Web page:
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Spotify’s VP of Growth: CRM is much more than off-the-shelf software
For Mayur Gupta, everything a digitally based brand does revolves around understanding what the customer needs, and when.
“The customer is always under warranty,” Spotify VP of Growth Mayur Gupta told me.
Of course, he was speaking figuratively to emphasize his view that modern brands need to continually pay attention to their customers.
In other words, he said, businesses’ need to re-evaluate what is meant by “customer relationship management.”
CRM — which falls under his purview at Spotify — “for me is not [just] the ability to send emails,” he said. Rather, he added, it’s understanding user or customer behavior in real time or just in time, so the brand can shoot you a message appropriate to a dormant or casual or core user.
“That’s where a traditional CRM isn’t sophisticated enough to map these signals for the journey,” he said. “CRM has been around for a while, but it’s so, so far away from where it needs to be.”
“Of course, they can manage a shopping cart abandonment and send me an email, [but] I’m talking about much more complicated behaviors that are not just rules,” like managing responses to behaviors across multiple channels. Artificial intelligence enhancements are often employed these days to move marketing platforms past rules-based responses.
“The expectations that the user has are much higher” than they used to be, Gupta pointed out.
As an example, he recalled that he was recently in a New York airport, heading back to Chicago after a trip to Spotify’s office in that city. A travel app that he uses sent him a notification, to the effect of: “We see you’re heading home to O’Hare Airport. Click here if you’d like to reserve a car service pickup when you arrive.”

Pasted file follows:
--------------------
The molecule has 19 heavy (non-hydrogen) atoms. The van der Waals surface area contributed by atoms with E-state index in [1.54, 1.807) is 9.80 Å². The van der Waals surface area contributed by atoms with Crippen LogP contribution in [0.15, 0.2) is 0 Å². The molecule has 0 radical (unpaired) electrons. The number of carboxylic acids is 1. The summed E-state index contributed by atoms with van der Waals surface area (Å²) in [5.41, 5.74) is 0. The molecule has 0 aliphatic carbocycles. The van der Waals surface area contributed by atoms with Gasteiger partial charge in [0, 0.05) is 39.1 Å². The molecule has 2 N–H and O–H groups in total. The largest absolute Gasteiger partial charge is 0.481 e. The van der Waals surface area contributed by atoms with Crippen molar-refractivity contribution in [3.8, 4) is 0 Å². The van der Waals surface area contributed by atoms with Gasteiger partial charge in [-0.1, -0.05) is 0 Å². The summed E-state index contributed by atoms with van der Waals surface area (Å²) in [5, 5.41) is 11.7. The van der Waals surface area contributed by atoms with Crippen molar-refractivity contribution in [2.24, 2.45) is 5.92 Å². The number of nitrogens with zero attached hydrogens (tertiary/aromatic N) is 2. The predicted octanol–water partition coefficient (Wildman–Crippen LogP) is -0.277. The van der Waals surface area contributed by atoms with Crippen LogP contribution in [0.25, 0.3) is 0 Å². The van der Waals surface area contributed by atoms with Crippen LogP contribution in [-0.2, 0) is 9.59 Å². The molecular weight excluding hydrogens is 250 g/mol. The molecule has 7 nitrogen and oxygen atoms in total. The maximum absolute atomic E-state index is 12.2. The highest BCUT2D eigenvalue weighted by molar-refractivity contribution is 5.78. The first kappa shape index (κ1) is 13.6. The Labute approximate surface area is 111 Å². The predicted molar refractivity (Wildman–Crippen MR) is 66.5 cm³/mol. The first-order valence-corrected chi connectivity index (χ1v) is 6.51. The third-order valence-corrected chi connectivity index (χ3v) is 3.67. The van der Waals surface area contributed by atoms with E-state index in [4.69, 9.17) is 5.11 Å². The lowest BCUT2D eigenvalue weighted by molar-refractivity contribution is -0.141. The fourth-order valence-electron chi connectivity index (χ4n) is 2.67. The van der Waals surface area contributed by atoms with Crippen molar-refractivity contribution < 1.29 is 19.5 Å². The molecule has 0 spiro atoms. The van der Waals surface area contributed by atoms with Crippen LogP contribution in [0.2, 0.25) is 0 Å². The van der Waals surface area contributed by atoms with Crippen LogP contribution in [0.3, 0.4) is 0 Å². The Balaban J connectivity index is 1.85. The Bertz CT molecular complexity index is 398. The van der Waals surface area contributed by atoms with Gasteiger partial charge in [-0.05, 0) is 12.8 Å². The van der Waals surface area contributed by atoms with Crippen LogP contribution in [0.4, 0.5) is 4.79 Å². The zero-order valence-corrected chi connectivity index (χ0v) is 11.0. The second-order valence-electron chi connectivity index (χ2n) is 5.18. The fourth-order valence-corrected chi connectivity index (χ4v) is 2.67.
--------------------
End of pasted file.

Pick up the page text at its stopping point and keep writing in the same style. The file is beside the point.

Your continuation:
That’s a “no-brainer” use case, Gupta said, an example of a notification at the right time with a high value for him. But, underneath, it’s much more than a no-brainer, involving location tracking, interpretation of travel patterns, integration with a car service and so on. It’s the kind of customer relationship management that a typical CRM couldn’t do, he said.
Which is why new generations of customer management structures are emerging. Gupta pointed to Customer Data Platform-based services like Iterable and Appboy, which utilize CRM data to drive behavioral messaging. Other approaches go by such names as JOE (Journey Orchestration Engines) or Customer Experience Orchestration Services.
What they have in common, he said, is the ability to take where the user is, what she appears to be doing and what she has done, and then combine it into some appropriate communication.
“This is the magic,” he said, “bringing all these signals in one place, forming these signals into an insight [so] I can take an action.”
Managing the customer with this kind of attention involves three basic buckets of technology, Gupta said.
First, there needs to be tech that understands the user, by understanding the relationships between behaviors, values and expectations.
Second, there has to be an understanding of where the user is in the journey, so there can be engagement within context, delivered to the customer’s expectations — not necessarily to the brand’s.
Two kinds of warranties
And, finally, there is the ability to measure, such as attribution or measuring past patterns so behavior can be predicted.
A key question is where to find the right CRM and other tools to do this kind of customer orchestration.
Gupta says that “anything that is core to our product, anything close to user behavior, like CRM done right or JOE, we are going to build ourselves.” These are the tools to track multiple touch points across multiple channels, synchronize them into insights, formulate an action, and then take that action.
Anything disconnected from that — such as buying media – Spotify can buy existing tools, he said, adding that he thought this kind of build/buy strategy was common among companies whose product line is digital.
Because the key thing to get right about CRM is that it’s really about maintaining the “warranty,” except the warranty isn’t only about the product the customer has bought. It’s also a warranty on the relationship.